The concentration of class X brighteners similarly can vary depending upon the specific brightener. In general, the concentration will vary (v/v basis) from about 1 part in 60 to about 1 part in 10. A typical concentration of acetic acid, for example, is 1 part in 20 to 30. Optimization of class X concentration by those skilled in the art is again well within the scope of this invention.

The concentration of surfactant may vary from about 50 ppm to about 500 ppm.

The basic bath-plus-additive combinations can be operated under the conditions (temperature, current density, pH) previously noted, and, advantageously, no modifications to the basic baths are needed. Advantageously, agitation of the bath by techniques well known to the art may be provided.

It will therefore be seen that the leveling combinations of this invention provide leveling of nickel-phosphorus coatings which in turn allows bright, protective chromium overplating.

Although only a few exemplary embodiments of this invention have been described in detail above, those skilled in the art will readily appreciate that many modifications are possible in the exemplary embodiments without materially departing from the novel teachings and advantages of this invention. Accordingly, all such modifications are intended to be included within the scope of this invention as defined in the following claims.

Patent Citations
Cited PatentFiling datePublication dateApplicantTitle
US2643221 *Nov 30, 1950Jun 23, 1953Us ArmyElectrodeposition of phosphorusnickel and phosphorus-cobalt alloys
US2644787 *Jan 5, 1950Jul 7, 1953Eckert Mauchly Comp CorpElectrodeposition of a magnetic coating
US4160049 *Nov 7, 1977Jul 3, 1979Harold NarcusBright electroless plating process producing two-layer nickel coatings on dielectric substrates
US4268584 *Dec 17, 1979May 19, 1981International Business Machines CorporationNickel-X/gold/nickel-X conductors for solid state devices where X is phosphorus, boron, or carbon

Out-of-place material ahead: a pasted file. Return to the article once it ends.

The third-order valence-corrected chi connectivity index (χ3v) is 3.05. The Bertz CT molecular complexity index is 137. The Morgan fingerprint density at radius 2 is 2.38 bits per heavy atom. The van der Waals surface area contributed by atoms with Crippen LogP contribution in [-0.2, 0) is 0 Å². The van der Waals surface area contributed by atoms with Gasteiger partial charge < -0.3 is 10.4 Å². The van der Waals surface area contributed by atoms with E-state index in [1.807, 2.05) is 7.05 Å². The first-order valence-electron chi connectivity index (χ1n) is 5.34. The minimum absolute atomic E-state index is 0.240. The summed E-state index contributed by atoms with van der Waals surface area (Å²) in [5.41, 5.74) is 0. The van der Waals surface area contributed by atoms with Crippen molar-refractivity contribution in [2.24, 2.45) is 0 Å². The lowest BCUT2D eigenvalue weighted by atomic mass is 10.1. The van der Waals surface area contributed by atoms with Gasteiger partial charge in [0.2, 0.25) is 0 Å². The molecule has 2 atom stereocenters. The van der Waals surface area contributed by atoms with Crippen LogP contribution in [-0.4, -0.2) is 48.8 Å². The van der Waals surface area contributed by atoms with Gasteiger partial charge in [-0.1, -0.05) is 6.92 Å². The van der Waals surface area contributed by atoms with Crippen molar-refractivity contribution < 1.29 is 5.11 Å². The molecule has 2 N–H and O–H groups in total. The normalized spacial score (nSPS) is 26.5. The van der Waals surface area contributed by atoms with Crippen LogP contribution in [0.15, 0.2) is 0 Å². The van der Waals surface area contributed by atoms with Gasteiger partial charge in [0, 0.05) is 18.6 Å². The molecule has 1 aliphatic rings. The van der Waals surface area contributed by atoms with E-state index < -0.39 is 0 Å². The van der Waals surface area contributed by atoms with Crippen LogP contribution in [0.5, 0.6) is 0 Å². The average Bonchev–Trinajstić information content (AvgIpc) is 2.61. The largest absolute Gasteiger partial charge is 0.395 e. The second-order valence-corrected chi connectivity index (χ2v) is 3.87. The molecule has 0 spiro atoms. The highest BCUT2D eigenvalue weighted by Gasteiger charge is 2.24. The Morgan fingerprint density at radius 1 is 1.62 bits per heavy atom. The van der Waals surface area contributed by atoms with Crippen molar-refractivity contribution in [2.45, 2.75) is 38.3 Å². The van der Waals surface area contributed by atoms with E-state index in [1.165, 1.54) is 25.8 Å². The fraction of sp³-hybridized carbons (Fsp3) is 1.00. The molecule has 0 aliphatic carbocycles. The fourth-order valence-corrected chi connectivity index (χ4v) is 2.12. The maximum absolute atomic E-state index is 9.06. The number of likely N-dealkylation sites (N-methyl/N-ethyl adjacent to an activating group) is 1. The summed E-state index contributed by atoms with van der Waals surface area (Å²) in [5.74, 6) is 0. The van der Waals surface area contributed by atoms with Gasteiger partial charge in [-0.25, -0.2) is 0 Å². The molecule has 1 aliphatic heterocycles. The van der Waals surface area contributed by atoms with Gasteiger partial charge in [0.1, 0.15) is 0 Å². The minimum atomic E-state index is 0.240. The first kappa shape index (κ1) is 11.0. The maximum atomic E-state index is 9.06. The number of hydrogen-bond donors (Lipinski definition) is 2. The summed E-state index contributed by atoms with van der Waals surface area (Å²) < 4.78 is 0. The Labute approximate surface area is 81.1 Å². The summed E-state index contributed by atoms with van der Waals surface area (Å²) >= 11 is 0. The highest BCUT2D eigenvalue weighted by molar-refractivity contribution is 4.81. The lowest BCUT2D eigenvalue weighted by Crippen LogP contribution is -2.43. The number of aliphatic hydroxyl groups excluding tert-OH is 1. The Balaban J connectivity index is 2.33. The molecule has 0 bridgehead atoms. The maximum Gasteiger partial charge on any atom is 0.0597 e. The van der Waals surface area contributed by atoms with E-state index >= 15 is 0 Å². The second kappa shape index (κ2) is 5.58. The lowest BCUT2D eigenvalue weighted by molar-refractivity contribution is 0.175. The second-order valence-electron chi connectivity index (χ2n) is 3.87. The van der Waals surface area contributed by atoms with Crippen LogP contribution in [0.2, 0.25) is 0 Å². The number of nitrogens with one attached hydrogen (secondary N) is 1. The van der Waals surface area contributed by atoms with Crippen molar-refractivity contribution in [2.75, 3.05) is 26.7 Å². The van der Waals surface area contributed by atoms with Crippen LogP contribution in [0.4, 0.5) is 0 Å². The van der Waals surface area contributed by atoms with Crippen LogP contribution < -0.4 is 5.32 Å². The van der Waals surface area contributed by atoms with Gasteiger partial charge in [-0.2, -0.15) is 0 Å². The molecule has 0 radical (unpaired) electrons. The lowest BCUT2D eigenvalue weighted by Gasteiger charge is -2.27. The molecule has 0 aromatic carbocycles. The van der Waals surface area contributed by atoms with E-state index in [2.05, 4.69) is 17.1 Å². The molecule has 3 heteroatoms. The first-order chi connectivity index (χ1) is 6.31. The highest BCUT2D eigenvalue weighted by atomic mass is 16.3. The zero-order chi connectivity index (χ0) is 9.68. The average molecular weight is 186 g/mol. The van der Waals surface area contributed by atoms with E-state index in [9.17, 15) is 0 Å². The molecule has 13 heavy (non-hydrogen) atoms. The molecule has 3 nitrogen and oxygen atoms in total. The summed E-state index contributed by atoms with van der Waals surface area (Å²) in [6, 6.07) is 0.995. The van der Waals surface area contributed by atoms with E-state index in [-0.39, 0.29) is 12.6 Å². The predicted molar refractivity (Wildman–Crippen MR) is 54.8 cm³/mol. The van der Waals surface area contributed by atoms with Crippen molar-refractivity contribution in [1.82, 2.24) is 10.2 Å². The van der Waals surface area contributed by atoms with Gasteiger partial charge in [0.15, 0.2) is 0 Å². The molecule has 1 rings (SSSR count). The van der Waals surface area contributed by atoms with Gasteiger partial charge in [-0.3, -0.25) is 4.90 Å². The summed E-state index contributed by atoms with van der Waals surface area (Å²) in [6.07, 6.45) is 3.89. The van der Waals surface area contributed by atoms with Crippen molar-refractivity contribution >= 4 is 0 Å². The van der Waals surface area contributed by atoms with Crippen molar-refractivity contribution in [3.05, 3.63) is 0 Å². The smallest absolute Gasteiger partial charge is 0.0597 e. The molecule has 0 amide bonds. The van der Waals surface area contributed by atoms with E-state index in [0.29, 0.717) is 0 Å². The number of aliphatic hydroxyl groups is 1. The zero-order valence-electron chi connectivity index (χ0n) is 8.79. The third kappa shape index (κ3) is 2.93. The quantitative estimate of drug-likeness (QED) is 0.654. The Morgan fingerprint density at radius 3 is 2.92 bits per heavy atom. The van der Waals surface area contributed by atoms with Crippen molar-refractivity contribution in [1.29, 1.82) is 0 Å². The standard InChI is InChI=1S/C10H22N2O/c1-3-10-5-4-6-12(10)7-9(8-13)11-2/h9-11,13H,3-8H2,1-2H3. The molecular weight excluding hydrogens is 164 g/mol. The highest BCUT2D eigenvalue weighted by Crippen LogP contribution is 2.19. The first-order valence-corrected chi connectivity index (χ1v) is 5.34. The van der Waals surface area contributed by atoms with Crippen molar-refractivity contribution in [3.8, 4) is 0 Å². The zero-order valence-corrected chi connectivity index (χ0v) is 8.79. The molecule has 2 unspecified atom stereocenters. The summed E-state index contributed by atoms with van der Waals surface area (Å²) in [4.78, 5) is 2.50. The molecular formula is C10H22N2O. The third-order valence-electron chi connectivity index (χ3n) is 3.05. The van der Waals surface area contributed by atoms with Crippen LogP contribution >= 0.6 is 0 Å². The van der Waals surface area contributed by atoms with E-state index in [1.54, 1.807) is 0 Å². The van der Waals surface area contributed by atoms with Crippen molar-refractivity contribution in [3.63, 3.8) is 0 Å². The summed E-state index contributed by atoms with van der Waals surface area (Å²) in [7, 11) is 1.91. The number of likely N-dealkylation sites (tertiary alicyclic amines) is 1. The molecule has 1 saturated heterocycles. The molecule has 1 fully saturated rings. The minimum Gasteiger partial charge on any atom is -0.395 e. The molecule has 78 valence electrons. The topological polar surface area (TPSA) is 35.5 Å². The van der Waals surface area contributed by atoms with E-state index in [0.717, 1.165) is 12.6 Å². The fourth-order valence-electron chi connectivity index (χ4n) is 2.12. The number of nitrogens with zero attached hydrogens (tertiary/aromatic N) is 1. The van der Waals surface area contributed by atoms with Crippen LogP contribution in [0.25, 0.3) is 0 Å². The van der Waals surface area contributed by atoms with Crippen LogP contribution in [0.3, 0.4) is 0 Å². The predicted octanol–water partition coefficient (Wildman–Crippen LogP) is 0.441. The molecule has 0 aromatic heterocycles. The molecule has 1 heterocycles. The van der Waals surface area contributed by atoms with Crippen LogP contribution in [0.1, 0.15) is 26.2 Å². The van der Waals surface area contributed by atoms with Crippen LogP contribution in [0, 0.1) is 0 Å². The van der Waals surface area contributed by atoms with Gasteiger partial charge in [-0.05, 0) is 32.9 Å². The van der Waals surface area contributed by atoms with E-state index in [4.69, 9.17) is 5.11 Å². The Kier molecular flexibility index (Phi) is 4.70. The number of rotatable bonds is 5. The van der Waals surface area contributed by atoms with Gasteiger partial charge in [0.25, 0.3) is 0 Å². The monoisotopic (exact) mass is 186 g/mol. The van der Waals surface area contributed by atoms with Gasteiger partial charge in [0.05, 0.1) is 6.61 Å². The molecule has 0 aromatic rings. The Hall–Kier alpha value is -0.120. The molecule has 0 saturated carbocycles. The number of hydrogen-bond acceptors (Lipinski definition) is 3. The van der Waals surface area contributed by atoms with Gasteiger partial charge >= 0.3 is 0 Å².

JPS5684469A * Title not available
Non-Patent Citations
Reference
1Burns and Bradley, "Protective Coatings for Metals", ACS Monograph, No. 163, Reinhold, p. 220, (1960).
2 *Burns and Bradley, Protective Coatings for Metals , ACS Monograph, No. 163, Reinhold, p. 220, (1960).
3J. K. Dennis et al., "Nickel and Chromium Plating", p. 81, (1972).
4 *J. K. Dennis et al., Nickel and Chromium Plating , p. 81, (1972).
Referenced by
Citing PatentFiling datePublication dateApplicantTitle
US4801947 *Jun 25, 1987Jan 31, 1989Burlington Industries, Inc.Electrodeposition-produced orifice plate of amorphous metal
US4808967 *May 29, 1985Feb 28, 1989Ohmega ElectronicsCircuit board material
US4888574 *Mar 28, 1988Dec 19, 1989501 Ohmega Electronics, Inc.Circuit board material and method of making
US5032464 *Oct 27, 1986Jul 16, 1991Burlington Industries, Inc.Electrodeposited amorphous ductile alloys of nickel and phosphorus
US5066550 *Jul 25, 1990Nov 19, 1991Yazaki CorporationElectric contact
US5243320 *Aug 26, 1991Sep 7, 1993Gould Inc.Resistive metal layers and method for making same
US5516594 *Sep 21, 1994May 14, 1996Scovill Japan Kabushiki KaishaNi-Sn Plated fasteners for clothing
US5863407 *Mar 4, 1997Jan 26, 1999Kiyokawa Mekki Kougyo Co., Ltd.Metal film resistor having fuse function and method for producing the same
US5961808 *Nov 6, 1998Oct 5, 1999Kiyokawa Mekki Kougyo Co., Ltd.Metal film resistor having fuse function and method for producing the same